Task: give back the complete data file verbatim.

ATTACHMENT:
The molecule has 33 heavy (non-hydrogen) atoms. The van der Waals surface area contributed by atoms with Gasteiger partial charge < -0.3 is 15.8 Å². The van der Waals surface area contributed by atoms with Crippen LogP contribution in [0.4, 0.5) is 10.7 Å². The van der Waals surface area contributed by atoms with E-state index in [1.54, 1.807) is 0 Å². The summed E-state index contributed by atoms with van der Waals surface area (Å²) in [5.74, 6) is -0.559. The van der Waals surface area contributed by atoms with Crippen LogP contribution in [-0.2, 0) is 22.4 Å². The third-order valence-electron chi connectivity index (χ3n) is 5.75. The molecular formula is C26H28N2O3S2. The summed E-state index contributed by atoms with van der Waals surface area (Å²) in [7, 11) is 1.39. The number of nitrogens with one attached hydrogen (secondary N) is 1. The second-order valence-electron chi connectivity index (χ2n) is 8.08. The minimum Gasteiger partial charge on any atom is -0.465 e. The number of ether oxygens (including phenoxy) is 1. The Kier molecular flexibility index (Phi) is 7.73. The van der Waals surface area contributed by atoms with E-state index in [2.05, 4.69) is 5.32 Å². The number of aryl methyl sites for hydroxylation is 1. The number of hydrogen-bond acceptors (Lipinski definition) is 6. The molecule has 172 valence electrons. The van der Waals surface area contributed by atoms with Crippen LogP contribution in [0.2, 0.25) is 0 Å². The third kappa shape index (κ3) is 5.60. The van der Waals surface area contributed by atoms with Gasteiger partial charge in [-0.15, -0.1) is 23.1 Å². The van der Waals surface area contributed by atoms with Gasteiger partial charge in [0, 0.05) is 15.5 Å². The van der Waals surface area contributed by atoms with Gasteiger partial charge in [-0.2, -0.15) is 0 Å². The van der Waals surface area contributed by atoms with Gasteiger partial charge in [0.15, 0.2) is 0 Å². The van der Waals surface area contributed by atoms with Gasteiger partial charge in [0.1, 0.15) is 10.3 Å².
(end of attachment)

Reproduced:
The molecule has 33 heavy (non-hydrogen) atoms. The van der Waals surface area contributed by atoms with Gasteiger partial charge < -0.3 is 15.8 Å². The van der Waals surface area contributed by atoms with Crippen LogP contribution in [0.4, 0.5) is 10.7 Å². The van der Waals surface area contributed by atoms with E-state index in [1.54, 1.807) is 0 Å². The summed E-state index contributed by atoms with van der Waals surface area (Å²) in [5.74, 6) is -0.559. The van der Waals surface area contributed by atoms with Crippen LogP contribution in [-0.2, 0) is 22.4 Å². The third-order valence-electron chi connectivity index (χ3n) is 5.75. The molecular formula is C26H28N2O3S2. The summed E-state index contributed by atoms with van der Waals surface area (Å²) in [7, 11) is 1.39. The number of nitrogens with one attached hydrogen (secondary N) is 1. The second-order valence-electron chi connectivity index (χ2n) is 8.08. The minimum Gasteiger partial charge on any atom is -0.465 e. The number of ether oxygens (including phenoxy) is 1. The Kier molecular flexibility index (Phi) is 7.73. The van der Waals surface area contributed by atoms with E-state index in [2.05, 4.69) is 5.32 Å². The number of aryl methyl sites for hydroxylation is 1. The number of hydrogen-bond acceptors (Lipinski definition) is 6. The molecule has 172 valence electrons. The van der Waals surface area contributed by atoms with Crippen LogP contribution in [0.2, 0.25) is 0 Å². The third kappa shape index (κ3) is 5.60. The van der Waals surface area contributed by atoms with Gasteiger partial charge in [-0.15, -0.1) is 23.1 Å². The van der Waals surface area contributed by atoms with Gasteiger partial charge in [0, 0.05) is 15.5 Å². The van der Waals surface area contributed by atoms with Gasteiger partial charge in [-0.2, -0.15) is 0 Å². The van der Waals surface area contributed by atoms with Gasteiger partial charge in [0.15, 0.2) is 0 Å². The van der Waals surface area contributed by atoms with Gasteiger partial charge in [0.1, 0.15) is 10.3 Å².